Professor Marston and the Wonder Women (2017)
Few people know that Wonder Woman was created by the psychology professor who invented the lie detector. That’s one reason why Professor Marston and the Wonder Women (2017) is an intriguing period bio-drama. The others concern why Harvard fired the professor and why Wonder Women is in the plural form.
Based on a true story set in 1940s America, William Marston (Luke Evans) is one of the pioneers of psychology. His wife Elizabeth (Rebecca Hall) is a brilliant academic and a feisty feminist, and together they recruit Olive Plat (Bella Heathcote) to help in their research for a machine that can detect lies. The three-way sexual chemistry is immediate and explosive. When they begin their open menagé á trois, the conservative Harvard University dismisses them for immorality and they take menial jobs to survive. Wanting to become a fiction writer, William creates a fantasy animation based on the two women in his life. Adorned with symbols of female empowerment, it is an instant icon of the non-violent super-heroine he calls Wonder Woman. William becomes a successful cartoonist and Wonder Woman comics sweep America. However, in the pre-feminist age, moral crusaders persecute the trio for the lewd bondage imagery that allegedly is corrupting young minds.
This is a transgressive film in many ways. In addition to some beautifully rendered scenes of three-way sexual intimacy, it explores polyamorous relationships and the feminist psychology of bondage – radical ideas that challenge the conservative construction of heterosexuality. In the process of showing the trio exploring their emotional and sexual boundaries the viewer is drawn into reflecting upon their own. With same-sex marriage becoming today’s new normal, this film suggests that the evolution of human sexuality is far from over. It also explains that instead of being based on subversive psychology, Wonder Women is really a role model for peace-making, feminine agency, and sexual liberation.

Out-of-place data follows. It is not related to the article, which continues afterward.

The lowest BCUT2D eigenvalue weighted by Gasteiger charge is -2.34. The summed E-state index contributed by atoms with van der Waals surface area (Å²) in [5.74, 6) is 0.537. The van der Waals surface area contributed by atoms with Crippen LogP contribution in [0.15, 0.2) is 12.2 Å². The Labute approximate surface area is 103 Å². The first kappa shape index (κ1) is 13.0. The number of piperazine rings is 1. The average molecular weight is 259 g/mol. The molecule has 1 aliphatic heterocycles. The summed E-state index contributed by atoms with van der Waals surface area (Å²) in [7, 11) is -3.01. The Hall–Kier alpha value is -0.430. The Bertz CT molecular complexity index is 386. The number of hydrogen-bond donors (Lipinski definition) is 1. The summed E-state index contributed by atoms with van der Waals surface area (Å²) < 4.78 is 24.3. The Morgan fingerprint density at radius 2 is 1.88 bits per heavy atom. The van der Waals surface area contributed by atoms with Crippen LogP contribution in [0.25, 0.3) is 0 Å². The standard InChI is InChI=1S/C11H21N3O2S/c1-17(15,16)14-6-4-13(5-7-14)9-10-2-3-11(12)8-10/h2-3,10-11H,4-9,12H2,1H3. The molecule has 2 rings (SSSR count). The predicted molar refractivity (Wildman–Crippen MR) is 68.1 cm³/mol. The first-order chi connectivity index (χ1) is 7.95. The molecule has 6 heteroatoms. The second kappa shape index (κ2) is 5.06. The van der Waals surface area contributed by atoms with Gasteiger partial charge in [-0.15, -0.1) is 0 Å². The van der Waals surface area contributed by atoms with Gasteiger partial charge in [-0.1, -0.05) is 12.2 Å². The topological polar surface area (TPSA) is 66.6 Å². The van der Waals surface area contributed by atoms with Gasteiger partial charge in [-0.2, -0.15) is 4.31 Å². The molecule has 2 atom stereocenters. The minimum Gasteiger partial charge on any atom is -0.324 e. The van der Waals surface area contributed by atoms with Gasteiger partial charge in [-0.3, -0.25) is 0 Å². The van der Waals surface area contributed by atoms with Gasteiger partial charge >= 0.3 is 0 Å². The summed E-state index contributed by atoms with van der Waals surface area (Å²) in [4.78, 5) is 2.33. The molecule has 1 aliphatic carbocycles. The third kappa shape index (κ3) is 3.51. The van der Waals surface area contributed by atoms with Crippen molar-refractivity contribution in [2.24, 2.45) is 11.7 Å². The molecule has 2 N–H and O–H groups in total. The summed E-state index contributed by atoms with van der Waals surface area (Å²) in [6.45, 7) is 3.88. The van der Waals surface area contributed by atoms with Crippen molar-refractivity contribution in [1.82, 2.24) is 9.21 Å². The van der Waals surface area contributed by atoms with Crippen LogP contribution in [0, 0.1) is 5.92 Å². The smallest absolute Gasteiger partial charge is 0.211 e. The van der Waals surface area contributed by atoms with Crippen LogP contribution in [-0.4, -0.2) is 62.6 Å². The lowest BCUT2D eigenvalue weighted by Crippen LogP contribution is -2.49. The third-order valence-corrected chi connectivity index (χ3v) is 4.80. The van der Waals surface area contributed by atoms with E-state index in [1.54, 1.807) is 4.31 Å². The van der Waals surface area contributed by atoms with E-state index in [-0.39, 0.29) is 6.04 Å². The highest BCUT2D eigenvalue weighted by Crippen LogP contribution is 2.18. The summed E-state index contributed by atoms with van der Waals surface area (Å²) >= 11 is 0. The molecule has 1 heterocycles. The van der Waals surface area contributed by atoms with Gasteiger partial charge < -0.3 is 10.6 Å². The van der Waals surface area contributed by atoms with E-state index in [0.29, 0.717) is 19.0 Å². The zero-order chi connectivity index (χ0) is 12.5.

The three principal actors perform seductively within typecast roles. Rebecca Hall depicts a powerful intellect and feminine sensitivity; Bella Heathcote portrays extraordinary beauty and strong determination; and Luke Evans, perhaps the envy of many male viewers, is a masculine intellectual and a genuine new-age feminist. The filming evokes the era with authenticity, the script is intelligent, and the iconography that led to the creation of Wonder Woman is assembled like scattered clues in a detective thriller. Similar to the film Mary Shelley (2017), the film also shows how great creative works are the embodiment of their author’s life experience. In this way, it is engaging, informative, and entertaining.
Director: Angela Robinson
Stars: Luke Evans, Rebecca Hall, Bella Heathcote